Hacking is a major vice of this generations young adult. Usually, it starts with the basics like hacking Wi-Fi password or a Facebook or Instagram account for pranks or just to be mean to another person. However, depending on what is at stake the hacking becomes more sophisticated. The average man’s question is usually “is this website safe?” when dealing with special information.
What is a DDoS attack? You know, yea?
DDoS is an abbreviation for Distributed Denial of Service. It is a category of DOS attack where multiple compromised systems, which are often infested with a Trojan, are used to target a single system producing a Denial of Service (DoS) attack.
Victims of a DDoS bout are usually both the end targeted system and all systems maliciously used and controlled by the hacker.
Several types of distributed denial-of-service attack techniques exhaust or saturate the targeted system in diverse ways. There are three common types of attacks: protocol, volumetric and application attacks.
Each of these can stay as long as minutes to months and can range from an inconspicuous amount of traffic to more than the highest on record, reported at 1.35 terabits per second.
Who makes DDoS attacks on College and Universities
Critical and thorough analysis has shown that major cyber-attacks on college and university sites are primarily people on the inside. This suggests that the perpetrators of such acts are students or even staffs of the university.
A student who would not study or write an essay for an exam but would rather spend time on the computer or decide to hack the system sometimes to protest the exams, rebel against the system or even to get the exam questions beforehand.
Accrediting cyber-attacks is often a difficult task but JISC (a not-for-profit digital support service for advanced education) studied a lot of DDoS attacks on universities and concluded that indistinct patterns show that these occurrences happen during term-time and working days and drops when students have a break.
According to John Chapman, head of security operations at JISC, this style could indicate that the perpetrators are students or staff, or other people acquainted with the academic cycle.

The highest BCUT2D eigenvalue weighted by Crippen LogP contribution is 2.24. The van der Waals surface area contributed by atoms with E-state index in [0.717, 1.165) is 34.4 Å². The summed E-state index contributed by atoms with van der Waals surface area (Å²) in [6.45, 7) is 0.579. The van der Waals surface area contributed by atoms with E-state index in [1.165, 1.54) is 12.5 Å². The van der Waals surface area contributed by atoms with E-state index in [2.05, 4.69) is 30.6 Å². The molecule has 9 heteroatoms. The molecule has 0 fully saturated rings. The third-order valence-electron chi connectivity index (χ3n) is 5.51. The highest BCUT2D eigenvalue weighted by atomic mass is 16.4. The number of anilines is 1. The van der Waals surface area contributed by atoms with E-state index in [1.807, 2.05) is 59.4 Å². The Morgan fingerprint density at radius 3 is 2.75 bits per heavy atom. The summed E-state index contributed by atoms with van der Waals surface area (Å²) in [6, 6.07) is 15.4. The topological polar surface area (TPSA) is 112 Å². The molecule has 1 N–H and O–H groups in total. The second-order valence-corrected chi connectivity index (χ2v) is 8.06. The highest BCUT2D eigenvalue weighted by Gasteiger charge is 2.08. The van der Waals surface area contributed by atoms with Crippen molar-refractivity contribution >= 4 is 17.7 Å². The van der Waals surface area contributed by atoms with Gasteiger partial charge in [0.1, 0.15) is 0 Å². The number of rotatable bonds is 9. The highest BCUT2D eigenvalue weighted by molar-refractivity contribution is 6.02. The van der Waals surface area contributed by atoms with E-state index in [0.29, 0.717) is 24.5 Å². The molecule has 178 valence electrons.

There are different approaches a hacker could use. The hacker may decide to Command-and-control server or make use of Botnet and bots to gain control of the system and weaken functionality.
Why makes DDoS attacks on College and university sites?
An assault to a person usually stems from a feeling of wanting to hurt someone. When a college or university site is attacked there may be a number of reasons considering that most times the perpetrators are student or staff.
One school of thought is of the opinion that the occurrences are a means of settling grudges of which in time past there have been cases of such.
For example, the University of London survived 15 years of attack until September 2015, when an ex-staff member started a cyber-attack against the senior manager. According to him, the senior manager was responsible for dismissal, so he attempted to take the organization down in the process.
Sometimes grudges may be held by a group of students, however not all are hackers, therefore some of the buy DDoS in order to make the attack.
It took combined forces of law enforcement agencies around the world to take down ‘Webstresser’. This is a DDoS for hire service which illegitimately traded kits that were used for overpowering networks. With this taken down, there was seemingly a decline in DDoS outbreaks in universities and college sites
Other times, the attacks are done just for the fun of it or the credit to a hacker. One instance was when the attacker launched an attack in order to disadvantage a rival in online games, in this case, the DDoS attack against a university network which took place across four nights in a row was found to be specifically targeting halls of residence. The hacker was doing this just for the fun of it.
Who benefits from DDoS attacks on College and University sites?
Cyber attacks are done for different reasons and in the end, there are different benefits. However, the benefits accrued mostly depend on the motive for the initial attack.
For most strikes, the perpetrator gets to quench the thirst for revenge. If the perpetrator buys DDoS, the seller gets paid and also takes credit for it.
Since the agenda for the hack is fulfilled the organizer of the campaign is satisfied and if the organizer is the hacker get such a person gets to take credit for is work although most times on the dark web. These occurrences usually put the college and university sites in a precarious position as they are vulnerable and open to other forms of attack on the system.